Hump Day: Staying clear of sugary treats at Christmas no easy task

Hump Day
By Brian Cormier
Wednesday, Dec. 21, 2016
Moncton Times & Transcript

I’ve known for a number of years that sugar is the enemy in the North American diet – not fat – but that never stopped me from being a sugar addict. Everyone who smokes knows it’s bad for you. Well, everyone who eats a ton of sugar knows the same thing.

In November, I watched a few sugar industry documentaries and reacquainted myself with the issue. To say the least, I was shocked at much of what I re-learned. How anyone could go near candy, cake or pie after watching those is beyond me.

The point of my story, though, is not to give dietary advice, but to say that I decided to remove refined sugar and artificial sweeteners from my diet in late November. The results so far have been quite positive. I’m also avoiding grains, such as breads, baked goods, etc. Now, that’s all well and good and you may find me skipping down Parlee Beach in my Speedo next summer, but dramatically changing how you eat right before Christmas is an extra challenge.

Let’s face it, Christmas is the season of sugar – candy canes, sugar plums, etc. The lure of traditional Christmas goodies is very strong. Not partaking in traditional holiday food can certainly seem nearly impossible, but I’m determined. I do have two exceptions though. I will get one of my mother’s meat pies (the bad part is the thick biscuit-like crust) and I will eat one poutine râpée (with stevia instead of sugar). Other than at, I’m sticking to my plan.

Now, I’m sure I’ll be hearing a lot of, “It’s Christmas! Eat! Eat!” Oh trust me, people. I have “Eat!” down pat. I have a PhD in “Eat!” Being a complete and hopeless sugar addict, though, means having to put your foot down somewhere. The one meat pie and one poutine are the exceptions, but there’ll be no candy for me this Christmas.

Actually, that sounds like the title of a sad country song, doesn’t it? “There’ll be no candy for me this Christmas! Me and my sweet tooth have to go our separate ways. My little Tommy and Suzie will spend the holidays eating spinach and kale. And then they’ll kill me in my sleep.” Hey, I said it was sad! Just put my Grammy award in the mail.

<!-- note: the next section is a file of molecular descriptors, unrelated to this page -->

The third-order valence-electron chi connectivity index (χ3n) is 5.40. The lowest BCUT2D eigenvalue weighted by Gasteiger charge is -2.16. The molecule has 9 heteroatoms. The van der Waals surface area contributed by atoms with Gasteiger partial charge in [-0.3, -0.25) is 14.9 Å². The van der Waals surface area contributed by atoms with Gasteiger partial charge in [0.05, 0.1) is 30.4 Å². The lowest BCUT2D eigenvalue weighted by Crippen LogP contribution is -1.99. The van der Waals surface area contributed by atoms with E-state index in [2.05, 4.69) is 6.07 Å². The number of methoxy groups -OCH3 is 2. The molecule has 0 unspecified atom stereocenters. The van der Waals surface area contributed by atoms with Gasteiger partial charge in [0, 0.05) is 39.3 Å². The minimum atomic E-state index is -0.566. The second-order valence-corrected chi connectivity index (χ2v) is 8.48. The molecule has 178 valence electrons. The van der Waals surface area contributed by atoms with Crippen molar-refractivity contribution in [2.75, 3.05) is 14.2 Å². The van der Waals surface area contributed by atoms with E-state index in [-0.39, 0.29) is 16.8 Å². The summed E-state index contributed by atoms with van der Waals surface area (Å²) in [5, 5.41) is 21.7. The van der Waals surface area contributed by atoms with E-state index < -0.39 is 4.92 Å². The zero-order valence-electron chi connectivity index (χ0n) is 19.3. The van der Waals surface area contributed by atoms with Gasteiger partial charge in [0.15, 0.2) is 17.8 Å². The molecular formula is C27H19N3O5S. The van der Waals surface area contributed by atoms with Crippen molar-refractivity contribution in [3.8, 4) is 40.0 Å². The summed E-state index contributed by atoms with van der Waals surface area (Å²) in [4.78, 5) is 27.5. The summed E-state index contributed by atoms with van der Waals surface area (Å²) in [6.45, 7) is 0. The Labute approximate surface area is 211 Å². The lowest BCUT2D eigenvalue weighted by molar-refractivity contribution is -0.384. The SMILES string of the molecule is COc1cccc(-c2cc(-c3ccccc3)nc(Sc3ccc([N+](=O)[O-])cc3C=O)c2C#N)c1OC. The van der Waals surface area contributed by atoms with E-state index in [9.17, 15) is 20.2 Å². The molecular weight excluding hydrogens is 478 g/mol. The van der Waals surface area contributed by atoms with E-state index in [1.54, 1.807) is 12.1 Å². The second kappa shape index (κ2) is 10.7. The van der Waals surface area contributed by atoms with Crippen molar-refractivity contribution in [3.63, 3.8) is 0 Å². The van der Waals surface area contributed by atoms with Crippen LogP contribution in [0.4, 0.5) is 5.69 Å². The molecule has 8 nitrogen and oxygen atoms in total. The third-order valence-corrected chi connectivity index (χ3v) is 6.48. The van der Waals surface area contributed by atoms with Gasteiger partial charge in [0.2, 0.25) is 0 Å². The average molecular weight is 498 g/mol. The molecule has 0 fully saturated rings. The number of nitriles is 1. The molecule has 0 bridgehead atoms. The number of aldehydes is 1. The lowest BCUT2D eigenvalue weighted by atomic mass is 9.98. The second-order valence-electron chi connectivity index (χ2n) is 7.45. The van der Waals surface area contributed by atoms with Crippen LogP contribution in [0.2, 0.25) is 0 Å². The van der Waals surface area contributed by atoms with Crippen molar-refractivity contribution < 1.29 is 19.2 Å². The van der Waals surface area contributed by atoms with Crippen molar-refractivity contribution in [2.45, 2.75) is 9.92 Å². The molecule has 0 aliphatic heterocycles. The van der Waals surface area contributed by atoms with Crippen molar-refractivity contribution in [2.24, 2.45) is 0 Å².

I’ve already resolutely committed to being very strict except for those two previously mentioned items, but I know I’m going to have to be firm with some people who’ll be trying to shovel candy into me. If you know an alcoholic who’s newly sober, do you tell them to let loose and go on a bender at Christmas? Well, maybe you do, but you shouldn’t.

I think Baby Jesus would rather see me in church, feeding poor people or helping seniors cross a busy street at Christmas rather than eating candy. “My child, you did not eat an entire box of chocolates on Christmas morning. Verily, you have vexed me and will walk the burning streets of hell for all eternity.” Something tells me that isn’t the way it works. If it does work that way, then the sugar industry is a heck of a lot more powerful than I thought it was!

Yeah, most people can let loose a little bit during the holidays and then hop right back on the train afterwards. I’m not one of those people, though. If I eat one chocolate, I’ll disappear and the authorities will find me naked and covered in sprinkles and caramel in a ditch a week later after a sugar bender.

If you’ve started a new eating regime that’s working for you, I would encourage you to try and stick with it as much as possible during the holidays. Pigging out and going off kilter isn’t going to help anyone – and I doubt any church services are going to be recognizing people who’ve gone off the deep end in order to celebrate Christmas.

“We’d like to thank Becky for helping out at the soup kitchen. And then there’s Bob who helped a man learn to read. And Phyllis who delivered meals to shut-ins. Oh – and then there’s Brian who scarfed down six fruitcakes. He is truly a hero among us. Bow to him! Honour him! Kiss his ring!” Again, pretty sure that’s not how it works.

Some people can handle a bit of cheating. Others can’t. Having to say “No!” – even firmly – to well-intended offers from people this Christmas may be awkward, but it may save you from waking up naked in a ditch a month from now wondering what happened. And with that, Merry Christmas! Eat well.

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